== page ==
We’ve recently been seeing an increase in client requests to draft contribution and investment agreements for cannabis business entities. We have represented both investors and cannabis businesses on these deals and we’ve been fairly surprised by some of the expectations on both sides of the table, at least as compared to those of our non-cannabis clients.

Investment is never a simple thing. There are all kinds of issues over which the parties should be concerned: profit sharing, business failure, and administrative control, to name just a few. Investing in marijuana businesses is even more of a challenge because there are no reliable standards for marijuana business valuation, and it is difficult to predict business operating budgets when consumer demand is unknown. Despite this, both parties should be aware of the following when negotiating an investment in a marijuana business:

1. These contracts will not take 48 hours to put together; mind your timeline. Typical of the marijuana industry (which is maturing and moving at light speed), there is an expectation that these deals can and should close in two days or less. We are here to tell you that any well thought out and negotiated investment contract is going to take at least a couple of weeks to put together. And if one side is pushing back against presented terms and conditions, it could take even longer.

Timelines matter in a regulated industry like marijuana. Just by way of an example, Washington State requires that all marijuana investments and investors be disclosed to the State Liquor Control Board during an applicant’s initial phone interview, or stiff time and/or administrative penalties will result. If your initial I-502 interview with the Liquor Control Board is in three days, do not expect a solid investment contract to be put together beforehand.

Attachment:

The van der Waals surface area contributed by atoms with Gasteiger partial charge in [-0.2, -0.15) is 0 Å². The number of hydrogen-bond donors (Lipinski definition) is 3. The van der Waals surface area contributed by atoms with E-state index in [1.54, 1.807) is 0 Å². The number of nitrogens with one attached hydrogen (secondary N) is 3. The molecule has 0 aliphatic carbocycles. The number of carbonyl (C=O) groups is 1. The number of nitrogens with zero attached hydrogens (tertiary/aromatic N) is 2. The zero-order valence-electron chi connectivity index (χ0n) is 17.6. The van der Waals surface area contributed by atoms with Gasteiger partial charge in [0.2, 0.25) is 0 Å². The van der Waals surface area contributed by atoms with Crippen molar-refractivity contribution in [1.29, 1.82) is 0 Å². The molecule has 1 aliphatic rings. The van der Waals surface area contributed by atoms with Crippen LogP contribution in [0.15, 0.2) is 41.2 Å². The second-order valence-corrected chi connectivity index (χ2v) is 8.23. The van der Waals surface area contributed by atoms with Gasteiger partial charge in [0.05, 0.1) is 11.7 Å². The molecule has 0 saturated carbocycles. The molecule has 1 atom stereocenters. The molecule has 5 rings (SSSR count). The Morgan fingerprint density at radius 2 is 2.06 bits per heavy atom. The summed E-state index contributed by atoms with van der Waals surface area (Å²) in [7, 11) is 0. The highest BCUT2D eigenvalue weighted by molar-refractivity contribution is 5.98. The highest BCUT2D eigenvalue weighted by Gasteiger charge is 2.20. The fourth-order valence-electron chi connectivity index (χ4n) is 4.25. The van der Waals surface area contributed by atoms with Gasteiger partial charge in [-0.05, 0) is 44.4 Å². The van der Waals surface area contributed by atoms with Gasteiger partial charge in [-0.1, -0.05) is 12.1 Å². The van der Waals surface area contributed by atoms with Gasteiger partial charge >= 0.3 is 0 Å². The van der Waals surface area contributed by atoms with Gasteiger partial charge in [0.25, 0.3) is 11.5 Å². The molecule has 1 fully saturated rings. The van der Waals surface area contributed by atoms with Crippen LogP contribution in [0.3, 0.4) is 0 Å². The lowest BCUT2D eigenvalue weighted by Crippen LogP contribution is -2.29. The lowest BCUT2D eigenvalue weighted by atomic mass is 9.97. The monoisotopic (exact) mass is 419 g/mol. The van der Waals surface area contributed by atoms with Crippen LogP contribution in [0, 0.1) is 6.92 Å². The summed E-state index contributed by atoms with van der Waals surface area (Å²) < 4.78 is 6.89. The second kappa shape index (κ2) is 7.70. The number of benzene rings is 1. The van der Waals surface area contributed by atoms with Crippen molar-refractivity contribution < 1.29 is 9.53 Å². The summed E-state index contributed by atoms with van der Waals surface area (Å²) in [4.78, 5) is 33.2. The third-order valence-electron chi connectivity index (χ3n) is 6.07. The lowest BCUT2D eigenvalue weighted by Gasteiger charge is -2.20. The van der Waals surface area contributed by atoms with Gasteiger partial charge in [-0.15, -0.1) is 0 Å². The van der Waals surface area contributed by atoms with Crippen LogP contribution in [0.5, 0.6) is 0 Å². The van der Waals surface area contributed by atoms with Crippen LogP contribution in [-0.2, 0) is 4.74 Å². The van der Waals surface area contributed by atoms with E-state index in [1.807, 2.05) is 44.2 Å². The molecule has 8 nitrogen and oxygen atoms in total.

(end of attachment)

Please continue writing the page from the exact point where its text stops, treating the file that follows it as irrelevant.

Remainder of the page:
2. Investment means ownership. Some cannabis businesses wrongly believe that investment is somehow separate from ownership in a marijuana company. If you take on a “financier,” he or she will be considered an owner of your cannabis business. In turn, all of your ownership documents (like the LLC operating agreement or articles of incorporation) will need to be amended to account for that investor/owner. These ownership agreements are separate from the actual investment, and modifying them requires negotiating and agreeing to a different set of rights, duties, and obligations.

3. Businesses can’t just say anything to investors. Businesses can be held liable for providing potential investors with untrue, inaccurate, or fraudulent information. For example, if your profit projections fail to take into account a 280E analysis, your numbers will be wrong and you may be opening yourself up to a lawsuit. Businesses also need to protect their trade secrets, intellectual property, and other business assets from potential investors. You do not want to tell your potential investors “everything,” only to have them choose to compete with you rather than invest in your company. You should have a well-crafted and signed non-disclosure/non-compete/non-circumvention agreement (NNN Agreement) in place before you reveal much of anything to anyone.